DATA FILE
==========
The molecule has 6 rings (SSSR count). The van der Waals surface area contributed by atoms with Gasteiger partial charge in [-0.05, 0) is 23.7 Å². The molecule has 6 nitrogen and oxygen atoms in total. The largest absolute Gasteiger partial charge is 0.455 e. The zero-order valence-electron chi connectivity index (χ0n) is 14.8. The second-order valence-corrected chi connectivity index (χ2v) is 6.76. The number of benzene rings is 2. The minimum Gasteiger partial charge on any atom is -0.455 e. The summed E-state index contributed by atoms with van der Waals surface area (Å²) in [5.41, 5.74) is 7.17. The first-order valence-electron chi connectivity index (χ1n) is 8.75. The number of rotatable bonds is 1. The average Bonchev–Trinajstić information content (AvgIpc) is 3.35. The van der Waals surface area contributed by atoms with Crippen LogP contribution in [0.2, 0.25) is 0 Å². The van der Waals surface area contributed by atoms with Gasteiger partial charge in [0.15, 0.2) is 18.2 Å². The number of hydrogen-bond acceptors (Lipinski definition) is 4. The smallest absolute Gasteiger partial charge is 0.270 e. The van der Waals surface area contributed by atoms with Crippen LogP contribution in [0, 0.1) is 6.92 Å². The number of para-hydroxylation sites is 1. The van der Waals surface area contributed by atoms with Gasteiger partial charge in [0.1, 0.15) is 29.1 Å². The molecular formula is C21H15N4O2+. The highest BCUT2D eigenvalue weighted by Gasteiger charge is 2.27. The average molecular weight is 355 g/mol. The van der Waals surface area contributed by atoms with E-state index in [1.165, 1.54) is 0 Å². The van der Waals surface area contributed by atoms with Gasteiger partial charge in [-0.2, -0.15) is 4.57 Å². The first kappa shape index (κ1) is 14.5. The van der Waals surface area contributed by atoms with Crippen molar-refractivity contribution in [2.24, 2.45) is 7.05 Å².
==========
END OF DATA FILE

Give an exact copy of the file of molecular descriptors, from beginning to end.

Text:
The molecule has 6 rings (SSSR count). The van der Waals surface area contributed by atoms with Gasteiger partial charge in [-0.05, 0) is 23.7 Å². The molecule has 6 nitrogen and oxygen atoms in total. The largest absolute Gasteiger partial charge is 0.455 e. The zero-order valence-electron chi connectivity index (χ0n) is 14.8. The second-order valence-corrected chi connectivity index (χ2v) is 6.76. The number of benzene rings is 2. The minimum Gasteiger partial charge on any atom is -0.455 e. The summed E-state index contributed by atoms with van der Waals surface area (Å²) in [5.41, 5.74) is 7.17. The first-order valence-electron chi connectivity index (χ1n) is 8.75. The number of rotatable bonds is 1. The average Bonchev–Trinajstić information content (AvgIpc) is 3.35. The van der Waals surface area contributed by atoms with Crippen LogP contribution in [0.2, 0.25) is 0 Å². The van der Waals surface area contributed by atoms with Gasteiger partial charge in [0.15, 0.2) is 18.2 Å². The number of hydrogen-bond acceptors (Lipinski definition) is 4. The smallest absolute Gasteiger partial charge is 0.270 e. The van der Waals surface area contributed by atoms with Crippen LogP contribution in [0, 0.1) is 6.92 Å². The number of para-hydroxylation sites is 1. The van der Waals surface area contributed by atoms with Gasteiger partial charge in [0.1, 0.15) is 29.1 Å². The molecular formula is C21H15N4O2+. The highest BCUT2D eigenvalue weighted by Gasteiger charge is 2.27. The average molecular weight is 355 g/mol. The van der Waals surface area contributed by atoms with E-state index in [1.165, 1.54) is 0 Å². The van der Waals surface area contributed by atoms with Gasteiger partial charge in [-0.2, -0.15) is 4.57 Å². The first kappa shape index (κ1) is 14.5. The van der Waals surface area contributed by atoms with Crippen molar-refractivity contribution in [2.24, 2.45) is 7.05 Å².